simply has been confirm a tory of what most people's comments it suggested them as happened people saw the video and people thought that the death was a result of the video the defense last week did a great job at suggesting of trying to do reasons for the death they elicit a lot of testimony about drugs and heart disease and so forth and they began to plant the seeds of reasonable doubt this week the prosecution has come back the latter part of this week the prosecution has come back and pat scientists say no we're pretty sure that the cause of death was that he couldn't get air and that was because someone was compressing his neck so right now the prosecution is winning as it were we will see what happens when the medical examiner comes he will testify next and his significance is that the medical examiner is not
as s. as as sure as these other witnesses with respect to the cause of death i his report is not as certain with respect to. the mechanism by which george floyd died which is why the prosecution's had to bring in these expert witnesses so what would the defense now have to do after that the compelling testimony that we've been hearing what would it have to do to sway the jury it's way. well the defense is going to say i have to cross-examine the medical examiner in a way that suggests that the medical examiner did his job without being in any way biased by what was going on around him what i mean by that so he's going to argue at closing that ladies and gentlemen the prosecution
brought in all of these other experts because they didn't like the opinion of the expert who 1st view the body he viewed it in an objective manner he viewed it not in the light of social unrest not in the light of protest not in light of after the fact conclusions about what happened but this medical examiner viewed the body shortly after mr pruitt was killed and that's what we should trust and what you find is that there were complications they keep drilling down on this word complications so he's trying to convince one juror in this one juror that that a substantial cause of death with drugs or something else and not the the neck the the prosecution on the other hand has to stick with its theory and say ladies and gentlemen this is a simple case you saw the video you heard the experts there's no reasonable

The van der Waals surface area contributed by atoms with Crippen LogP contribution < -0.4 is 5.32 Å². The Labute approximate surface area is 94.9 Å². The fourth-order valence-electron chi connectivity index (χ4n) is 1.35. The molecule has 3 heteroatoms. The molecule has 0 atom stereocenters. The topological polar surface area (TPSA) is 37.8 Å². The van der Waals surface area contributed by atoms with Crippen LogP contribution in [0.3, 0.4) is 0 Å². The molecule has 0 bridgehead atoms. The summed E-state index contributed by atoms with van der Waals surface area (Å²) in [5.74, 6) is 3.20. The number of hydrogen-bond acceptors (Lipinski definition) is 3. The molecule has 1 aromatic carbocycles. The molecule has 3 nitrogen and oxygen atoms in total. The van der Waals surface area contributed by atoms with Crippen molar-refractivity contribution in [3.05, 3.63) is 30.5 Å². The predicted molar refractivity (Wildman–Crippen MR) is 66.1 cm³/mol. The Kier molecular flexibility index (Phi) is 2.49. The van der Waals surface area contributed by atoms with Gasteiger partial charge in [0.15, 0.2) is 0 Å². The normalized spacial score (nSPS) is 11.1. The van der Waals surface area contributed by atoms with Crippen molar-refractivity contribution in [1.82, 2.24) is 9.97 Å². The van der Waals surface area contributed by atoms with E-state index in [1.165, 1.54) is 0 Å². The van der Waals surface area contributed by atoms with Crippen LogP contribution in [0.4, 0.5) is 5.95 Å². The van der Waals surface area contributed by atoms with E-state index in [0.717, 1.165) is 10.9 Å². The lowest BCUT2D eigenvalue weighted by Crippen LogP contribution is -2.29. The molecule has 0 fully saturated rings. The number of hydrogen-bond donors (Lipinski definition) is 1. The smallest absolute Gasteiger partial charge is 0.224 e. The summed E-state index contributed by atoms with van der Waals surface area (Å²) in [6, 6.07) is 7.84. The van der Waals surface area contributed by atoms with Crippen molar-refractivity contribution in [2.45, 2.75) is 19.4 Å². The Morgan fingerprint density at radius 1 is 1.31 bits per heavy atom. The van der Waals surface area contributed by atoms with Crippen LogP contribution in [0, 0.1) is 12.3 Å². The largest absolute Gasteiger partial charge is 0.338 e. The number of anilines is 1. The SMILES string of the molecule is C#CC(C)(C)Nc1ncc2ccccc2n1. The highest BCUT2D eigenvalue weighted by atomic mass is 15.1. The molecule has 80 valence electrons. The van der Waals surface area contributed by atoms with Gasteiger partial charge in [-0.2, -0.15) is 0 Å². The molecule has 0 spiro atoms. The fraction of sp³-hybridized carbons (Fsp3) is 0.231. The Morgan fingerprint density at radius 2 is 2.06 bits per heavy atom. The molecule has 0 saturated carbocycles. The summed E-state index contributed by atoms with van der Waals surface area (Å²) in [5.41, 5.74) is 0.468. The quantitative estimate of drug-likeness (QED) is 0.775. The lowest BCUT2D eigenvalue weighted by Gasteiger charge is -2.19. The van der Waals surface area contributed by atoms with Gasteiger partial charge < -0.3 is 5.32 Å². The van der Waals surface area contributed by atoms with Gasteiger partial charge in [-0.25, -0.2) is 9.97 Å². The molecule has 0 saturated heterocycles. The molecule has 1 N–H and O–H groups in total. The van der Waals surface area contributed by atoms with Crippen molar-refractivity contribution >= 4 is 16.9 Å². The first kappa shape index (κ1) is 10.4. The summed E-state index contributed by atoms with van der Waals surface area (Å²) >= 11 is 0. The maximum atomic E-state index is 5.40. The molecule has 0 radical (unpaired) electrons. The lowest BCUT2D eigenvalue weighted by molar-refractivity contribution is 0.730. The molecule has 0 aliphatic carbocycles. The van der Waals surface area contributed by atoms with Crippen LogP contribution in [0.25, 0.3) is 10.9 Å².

explanation except that mr floyd died from pressure being applied to his carotid artery his neck professor many thanks indeed for that could talk to so little sullivan that and then you can massachusetts. because applied for u.s. approval for the vaccine for 12 to 15 year olds the from say that phase 3 trials for younger teenagers have proved effective the company's plan to file similar requests across the world in coming days let's go live to washington d.c. now to see as mike hanna is there mike tell us more. well basically what you said that the tests for 12 to 15 year olds that phase 3 tests indicated this success rate off 100 percent this is very high indeed also revealed that the side that thinks for patients this age was exactly the same as side
effects for patients age 16 and above now at present the emergency use authorization does apply to ages 16 and above but now all pfizer is seeking to increase the pool of those liable of a double for vaccination between 12 to 15 now what happens next is that the f.d.a. sits down and looks at this request for an extension to the emergency authorization that's a process that should take pretty speedy time given previous authorizations that have come through all previous extensions to amendments but why this is particularly significant at this moment is that yesterday for example in the united states thursday there was some 60000 new cases of corona virus reported now this is being an average for a number of weeks now and health officials are warning that this it represents a major threat to the country and particularly to the majority of new cases are